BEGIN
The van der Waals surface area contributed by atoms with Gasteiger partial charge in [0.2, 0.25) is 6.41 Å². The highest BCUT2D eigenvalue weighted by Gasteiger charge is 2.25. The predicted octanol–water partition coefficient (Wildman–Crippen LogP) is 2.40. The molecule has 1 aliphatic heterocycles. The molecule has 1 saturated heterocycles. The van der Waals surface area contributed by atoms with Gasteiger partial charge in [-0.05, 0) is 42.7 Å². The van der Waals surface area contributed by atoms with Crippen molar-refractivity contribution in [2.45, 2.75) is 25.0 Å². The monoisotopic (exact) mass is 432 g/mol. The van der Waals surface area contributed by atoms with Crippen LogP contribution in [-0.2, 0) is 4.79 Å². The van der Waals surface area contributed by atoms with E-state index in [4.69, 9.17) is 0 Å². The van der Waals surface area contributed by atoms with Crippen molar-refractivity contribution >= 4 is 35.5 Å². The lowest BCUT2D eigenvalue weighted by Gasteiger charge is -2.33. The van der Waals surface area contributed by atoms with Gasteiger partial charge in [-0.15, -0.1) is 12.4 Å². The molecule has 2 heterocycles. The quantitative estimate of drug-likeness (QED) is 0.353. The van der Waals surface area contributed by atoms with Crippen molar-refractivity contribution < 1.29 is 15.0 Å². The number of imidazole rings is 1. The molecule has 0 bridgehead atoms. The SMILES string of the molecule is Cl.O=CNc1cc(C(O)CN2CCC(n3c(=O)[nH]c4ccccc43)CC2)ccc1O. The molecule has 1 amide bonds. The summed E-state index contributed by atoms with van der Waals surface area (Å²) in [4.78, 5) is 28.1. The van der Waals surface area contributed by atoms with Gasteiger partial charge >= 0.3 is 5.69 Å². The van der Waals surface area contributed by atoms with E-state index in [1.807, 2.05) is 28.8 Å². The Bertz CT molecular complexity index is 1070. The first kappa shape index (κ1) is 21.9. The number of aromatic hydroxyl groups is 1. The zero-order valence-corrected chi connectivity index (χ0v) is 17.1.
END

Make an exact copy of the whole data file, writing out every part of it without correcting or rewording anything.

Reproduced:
The van der Waals surface area contributed by atoms with Gasteiger partial charge in [0.2, 0.25) is 6.41 Å². The highest BCUT2D eigenvalue weighted by Gasteiger charge is 2.25. The predicted octanol–water partition coefficient (Wildman–Crippen LogP) is 2.40. The molecule has 1 aliphatic heterocycles. The molecule has 1 saturated heterocycles. The van der Waals surface area contributed by atoms with Gasteiger partial charge in [-0.05, 0) is 42.7 Å². The van der Waals surface area contributed by atoms with Crippen molar-refractivity contribution in [2.45, 2.75) is 25.0 Å². The monoisotopic (exact) mass is 432 g/mol. The van der Waals surface area contributed by atoms with Crippen LogP contribution in [-0.2, 0) is 4.79 Å². The van der Waals surface area contributed by atoms with E-state index in [4.69, 9.17) is 0 Å². The van der Waals surface area contributed by atoms with Crippen molar-refractivity contribution >= 4 is 35.5 Å². The lowest BCUT2D eigenvalue weighted by Gasteiger charge is -2.33. The van der Waals surface area contributed by atoms with Gasteiger partial charge in [-0.15, -0.1) is 12.4 Å². The molecule has 2 heterocycles. The quantitative estimate of drug-likeness (QED) is 0.353. The van der Waals surface area contributed by atoms with Crippen molar-refractivity contribution < 1.29 is 15.0 Å². The number of imidazole rings is 1. The molecule has 0 bridgehead atoms. The SMILES string of the molecule is Cl.O=CNc1cc(C(O)CN2CCC(n3c(=O)[nH]c4ccccc43)CC2)ccc1O. The molecule has 1 amide bonds. The summed E-state index contributed by atoms with van der Waals surface area (Å²) in [4.78, 5) is 28.1. The van der Waals surface area contributed by atoms with Gasteiger partial charge >= 0.3 is 5.69 Å². The van der Waals surface area contributed by atoms with E-state index in [1.807, 2.05) is 28.8 Å². The Bertz CT molecular complexity index is 1070. The first kappa shape index (κ1) is 21.9. The number of aromatic hydroxyl groups is 1. The zero-order valence-corrected chi connectivity index (χ0v) is 17.1.